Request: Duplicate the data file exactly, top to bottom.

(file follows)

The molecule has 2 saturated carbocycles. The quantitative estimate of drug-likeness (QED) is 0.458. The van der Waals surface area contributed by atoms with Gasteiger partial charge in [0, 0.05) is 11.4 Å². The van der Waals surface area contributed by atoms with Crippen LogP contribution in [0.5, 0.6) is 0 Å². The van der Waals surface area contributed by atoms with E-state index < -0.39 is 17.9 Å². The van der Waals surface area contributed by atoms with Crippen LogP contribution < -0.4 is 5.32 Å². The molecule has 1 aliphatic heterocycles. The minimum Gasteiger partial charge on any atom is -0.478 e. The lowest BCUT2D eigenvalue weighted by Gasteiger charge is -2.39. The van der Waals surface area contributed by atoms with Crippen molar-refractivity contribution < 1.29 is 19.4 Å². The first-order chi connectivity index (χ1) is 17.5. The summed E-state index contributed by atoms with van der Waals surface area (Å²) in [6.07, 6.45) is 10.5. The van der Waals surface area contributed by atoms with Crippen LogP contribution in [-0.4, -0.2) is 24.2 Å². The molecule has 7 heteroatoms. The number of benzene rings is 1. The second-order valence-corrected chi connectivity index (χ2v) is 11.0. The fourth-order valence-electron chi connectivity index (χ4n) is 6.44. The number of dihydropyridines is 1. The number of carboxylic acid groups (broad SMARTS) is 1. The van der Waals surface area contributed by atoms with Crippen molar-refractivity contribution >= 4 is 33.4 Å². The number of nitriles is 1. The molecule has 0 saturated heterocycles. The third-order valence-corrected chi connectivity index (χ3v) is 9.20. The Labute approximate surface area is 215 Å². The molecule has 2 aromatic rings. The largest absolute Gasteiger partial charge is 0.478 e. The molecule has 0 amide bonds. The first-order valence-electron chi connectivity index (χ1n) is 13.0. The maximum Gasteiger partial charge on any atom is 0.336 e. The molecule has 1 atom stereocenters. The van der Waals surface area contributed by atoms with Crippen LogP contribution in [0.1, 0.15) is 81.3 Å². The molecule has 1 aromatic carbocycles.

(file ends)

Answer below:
The molecule has 2 saturated carbocycles. The quantitative estimate of drug-likeness (QED) is 0.458. The van der Waals surface area contributed by atoms with Gasteiger partial charge in [0, 0.05) is 11.4 Å². The van der Waals surface area contributed by atoms with Crippen LogP contribution in [0.5, 0.6) is 0 Å². The van der Waals surface area contributed by atoms with E-state index < -0.39 is 17.9 Å². The van der Waals surface area contributed by atoms with Crippen LogP contribution < -0.4 is 5.32 Å². The molecule has 1 aliphatic heterocycles. The minimum Gasteiger partial charge on any atom is -0.478 e. The lowest BCUT2D eigenvalue weighted by Gasteiger charge is -2.39. The van der Waals surface area contributed by atoms with Crippen molar-refractivity contribution < 1.29 is 19.4 Å². The first-order chi connectivity index (χ1) is 17.5. The summed E-state index contributed by atoms with van der Waals surface area (Å²) in [6.07, 6.45) is 10.5. The van der Waals surface area contributed by atoms with Crippen LogP contribution in [-0.4, -0.2) is 24.2 Å². The molecule has 7 heteroatoms. The number of benzene rings is 1. The second-order valence-corrected chi connectivity index (χ2v) is 11.0. The fourth-order valence-electron chi connectivity index (χ4n) is 6.44. The number of dihydropyridines is 1. The number of carboxylic acid groups (broad SMARTS) is 1. The van der Waals surface area contributed by atoms with Crippen molar-refractivity contribution >= 4 is 33.4 Å². The number of nitriles is 1. The molecule has 0 saturated heterocycles. The third-order valence-corrected chi connectivity index (χ3v) is 9.20. The Labute approximate surface area is 215 Å². The molecule has 2 aromatic rings. The largest absolute Gasteiger partial charge is 0.478 e. The molecule has 0 amide bonds. The first-order valence-electron chi connectivity index (χ1n) is 13.0. The maximum Gasteiger partial charge on any atom is 0.336 e. The molecule has 1 atom stereocenters. The van der Waals surface area contributed by atoms with Crippen LogP contribution in [0.1, 0.15) is 81.3 Å². The molecule has 1 aromatic carbocycles.